Canada’s labour market sustained a historic drubbing in March as the nation reels from the widespread devastation of the coronavirus pandemic.

Employment plunged by 1.01 million from the prior month, the largest decline in records dating back to 1976, Statistics Canada said Thursday in Ottawa. The jobless rate surged to 7.8 per cent, up from 5.6 per cent in February.

The March report, based on a survey of households from March 15 to March 21, may be just a preview of even uglier numbers in the coming months as the economy heads for possibly its sharpest downturn since the Great Depression.

More than 4 million people -- or one in five workers -- have already applied for emergency income support since the government imposed social-distancing measures and ordered the closure of non-essential businesses to slow the spread of COVID-19.

“Today’s numbers are just a first snapshot of the deep-freeze that’s hit the Canadian labour market,” Brendon Bernard, an economist at Indeed Canada, said in a note. “The data since mid-March has only deteriorated.”

Prior to the pandemic, the biggest decline in Canadian employment was 125,000 in January 2009. The numbers are worse than economists had been expecting. Job losses had been forecast at 500,000 in March, with the unemployment rate seen rising to 7.5 per cent.

Other Details

  • Drop in employment was widespread, with all provinces losing jobs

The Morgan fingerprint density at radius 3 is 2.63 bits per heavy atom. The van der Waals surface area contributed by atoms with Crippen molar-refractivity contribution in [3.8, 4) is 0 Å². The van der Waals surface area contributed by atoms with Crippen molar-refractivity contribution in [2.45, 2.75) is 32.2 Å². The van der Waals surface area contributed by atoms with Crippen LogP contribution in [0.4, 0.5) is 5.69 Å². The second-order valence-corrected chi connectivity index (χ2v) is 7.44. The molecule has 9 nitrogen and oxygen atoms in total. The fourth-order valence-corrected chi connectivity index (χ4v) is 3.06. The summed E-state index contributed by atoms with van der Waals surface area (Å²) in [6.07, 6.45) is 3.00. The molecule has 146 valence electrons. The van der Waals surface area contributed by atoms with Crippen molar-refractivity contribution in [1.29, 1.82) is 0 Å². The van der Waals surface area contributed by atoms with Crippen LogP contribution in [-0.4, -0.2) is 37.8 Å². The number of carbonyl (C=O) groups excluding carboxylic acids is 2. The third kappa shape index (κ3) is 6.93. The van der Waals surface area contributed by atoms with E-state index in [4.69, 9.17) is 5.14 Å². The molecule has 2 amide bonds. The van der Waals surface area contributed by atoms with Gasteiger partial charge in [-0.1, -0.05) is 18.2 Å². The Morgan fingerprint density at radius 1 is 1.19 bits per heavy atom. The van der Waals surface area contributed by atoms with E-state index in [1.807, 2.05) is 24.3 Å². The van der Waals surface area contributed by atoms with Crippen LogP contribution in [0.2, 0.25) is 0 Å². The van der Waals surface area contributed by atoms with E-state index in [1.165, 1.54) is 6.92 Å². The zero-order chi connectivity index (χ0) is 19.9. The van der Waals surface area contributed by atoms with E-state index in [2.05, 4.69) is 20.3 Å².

• Jump in unemployment was a record, but almost all of that was due to temporary layoffs, or workers expected to return to their job in six months
  • Number of people unemployed in March surged by 413k from February, the largest monthly change since comparable data became available in 1976
  • Participation rate dropped to 63.5 per cent, lowest since 1979 as almost 600k people dropped out of the labour force
  • Full-time employment losses totaled 474k, while part-time work dropped by 536.7k. The bulk of the losses were among wage earners in the private sector, which recorded a 830.2k drop
  • Most employment losses were concentrated in the private sector
  • Actual hours worked declined by 14 per cent from year ago, and 15 per cent from the previous month, both records
  • For core-aged workers, employment among women dropped more than twice that of men
  • Almost all of the decline is in service industries (-963.5K), led by retail/wholesale (-207.5k) and accommodation, food (-294.4k)
  • Jobless rate is highest since Oct. 2010, 2.2 percentage point hike in rate is largest one-month increase on record
  • Vulnerable workers got hit hardest; workers in less secure, lower-quality jobs were more likely to see employment losses, Statistics Canada said   


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